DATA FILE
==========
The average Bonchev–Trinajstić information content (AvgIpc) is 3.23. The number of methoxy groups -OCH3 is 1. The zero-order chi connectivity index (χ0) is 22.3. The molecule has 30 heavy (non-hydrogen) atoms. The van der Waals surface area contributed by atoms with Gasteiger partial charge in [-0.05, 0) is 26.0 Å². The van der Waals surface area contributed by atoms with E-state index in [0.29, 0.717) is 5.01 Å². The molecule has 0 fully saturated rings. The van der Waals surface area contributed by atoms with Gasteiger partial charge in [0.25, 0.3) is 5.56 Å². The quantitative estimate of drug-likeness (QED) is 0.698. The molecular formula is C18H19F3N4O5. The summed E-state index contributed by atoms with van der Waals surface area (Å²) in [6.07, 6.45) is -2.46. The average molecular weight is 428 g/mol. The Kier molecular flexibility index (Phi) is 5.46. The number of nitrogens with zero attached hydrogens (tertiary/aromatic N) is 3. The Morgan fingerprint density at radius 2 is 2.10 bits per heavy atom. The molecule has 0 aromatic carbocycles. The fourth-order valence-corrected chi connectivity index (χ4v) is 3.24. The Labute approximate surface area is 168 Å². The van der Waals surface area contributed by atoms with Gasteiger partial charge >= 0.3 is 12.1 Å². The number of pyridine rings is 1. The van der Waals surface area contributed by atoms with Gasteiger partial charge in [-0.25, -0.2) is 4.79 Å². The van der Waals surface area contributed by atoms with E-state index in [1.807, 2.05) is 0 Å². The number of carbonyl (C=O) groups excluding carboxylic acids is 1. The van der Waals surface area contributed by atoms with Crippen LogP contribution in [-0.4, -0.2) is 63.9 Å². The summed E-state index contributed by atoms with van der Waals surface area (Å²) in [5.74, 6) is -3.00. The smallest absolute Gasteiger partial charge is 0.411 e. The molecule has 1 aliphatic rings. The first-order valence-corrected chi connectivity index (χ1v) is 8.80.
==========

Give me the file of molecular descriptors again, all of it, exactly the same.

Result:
The average Bonchev–Trinajstić information content (AvgIpc) is 3.23. The number of methoxy groups -OCH3 is 1. The zero-order chi connectivity index (χ0) is 22.3. The molecule has 30 heavy (non-hydrogen) atoms. The van der Waals surface area contributed by atoms with Gasteiger partial charge in [-0.05, 0) is 26.0 Å². The van der Waals surface area contributed by atoms with E-state index in [0.29, 0.717) is 5.01 Å². The molecule has 0 fully saturated rings. The van der Waals surface area contributed by atoms with Gasteiger partial charge in [0.25, 0.3) is 5.56 Å². The quantitative estimate of drug-likeness (QED) is 0.698. The molecular formula is C18H19F3N4O5. The summed E-state index contributed by atoms with van der Waals surface area (Å²) in [6.07, 6.45) is -2.46. The average molecular weight is 428 g/mol. The Kier molecular flexibility index (Phi) is 5.46. The number of nitrogens with zero attached hydrogens (tertiary/aromatic N) is 3. The Morgan fingerprint density at radius 2 is 2.10 bits per heavy atom. The molecule has 0 aromatic carbocycles. The fourth-order valence-corrected chi connectivity index (χ4v) is 3.24. The Labute approximate surface area is 168 Å². The van der Waals surface area contributed by atoms with Gasteiger partial charge >= 0.3 is 12.1 Å². The number of pyridine rings is 1. The van der Waals surface area contributed by atoms with Gasteiger partial charge in [-0.25, -0.2) is 4.79 Å². The van der Waals surface area contributed by atoms with E-state index in [1.807, 2.05) is 0 Å². The number of carbonyl (C=O) groups excluding carboxylic acids is 1. The van der Waals surface area contributed by atoms with Crippen LogP contribution in [-0.4, -0.2) is 63.9 Å². The summed E-state index contributed by atoms with van der Waals surface area (Å²) in [5.74, 6) is -3.00. The smallest absolute Gasteiger partial charge is 0.411 e. The molecule has 1 aliphatic rings. The first-order valence-corrected chi connectivity index (χ1v) is 8.80.